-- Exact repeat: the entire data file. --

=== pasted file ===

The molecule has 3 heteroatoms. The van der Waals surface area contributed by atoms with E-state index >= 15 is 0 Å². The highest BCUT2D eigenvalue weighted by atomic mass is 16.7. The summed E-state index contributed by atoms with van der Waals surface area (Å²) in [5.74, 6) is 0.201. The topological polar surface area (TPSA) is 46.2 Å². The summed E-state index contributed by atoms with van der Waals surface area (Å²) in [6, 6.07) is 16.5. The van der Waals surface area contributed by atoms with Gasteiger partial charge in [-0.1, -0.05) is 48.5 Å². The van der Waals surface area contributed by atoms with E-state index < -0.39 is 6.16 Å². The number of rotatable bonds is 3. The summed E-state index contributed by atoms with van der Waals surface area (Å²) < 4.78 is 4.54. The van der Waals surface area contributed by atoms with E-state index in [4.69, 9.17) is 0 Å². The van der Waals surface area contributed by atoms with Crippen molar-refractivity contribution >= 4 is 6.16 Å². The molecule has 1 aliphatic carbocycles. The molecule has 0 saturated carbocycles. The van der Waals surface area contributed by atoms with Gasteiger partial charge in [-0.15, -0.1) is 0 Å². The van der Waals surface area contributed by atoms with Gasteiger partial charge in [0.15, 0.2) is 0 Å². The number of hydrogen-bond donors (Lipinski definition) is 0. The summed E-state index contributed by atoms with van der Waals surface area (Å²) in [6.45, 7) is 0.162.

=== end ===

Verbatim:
The molecule has 3 heteroatoms. The van der Waals surface area contributed by atoms with E-state index >= 15 is 0 Å². The highest BCUT2D eigenvalue weighted by atomic mass is 16.7. The summed E-state index contributed by atoms with van der Waals surface area (Å²) in [5.74, 6) is 0.201. The topological polar surface area (TPSA) is 46.2 Å². The summed E-state index contributed by atoms with van der Waals surface area (Å²) in [6, 6.07) is 16.5. The van der Waals surface area contributed by atoms with Gasteiger partial charge in [-0.1, -0.05) is 48.5 Å². The van der Waals surface area contributed by atoms with E-state index < -0.39 is 6.16 Å². The number of rotatable bonds is 3. The summed E-state index contributed by atoms with van der Waals surface area (Å²) < 4.78 is 4.54. The van der Waals surface area contributed by atoms with E-state index in [4.69, 9.17) is 0 Å². The van der Waals surface area contributed by atoms with Crippen molar-refractivity contribution >= 4 is 6.16 Å². The molecule has 1 aliphatic carbocycles. The molecule has 0 saturated carbocycles. The van der Waals surface area contributed by atoms with Gasteiger partial charge in [-0.15, -0.1) is 0 Å². The van der Waals surface area contributed by atoms with Gasteiger partial charge in [0.15, 0.2) is 0 Å². The number of hydrogen-bond donors (Lipinski definition) is 0. The summed E-state index contributed by atoms with van der Waals surface area (Å²) in [6.45, 7) is 0.162.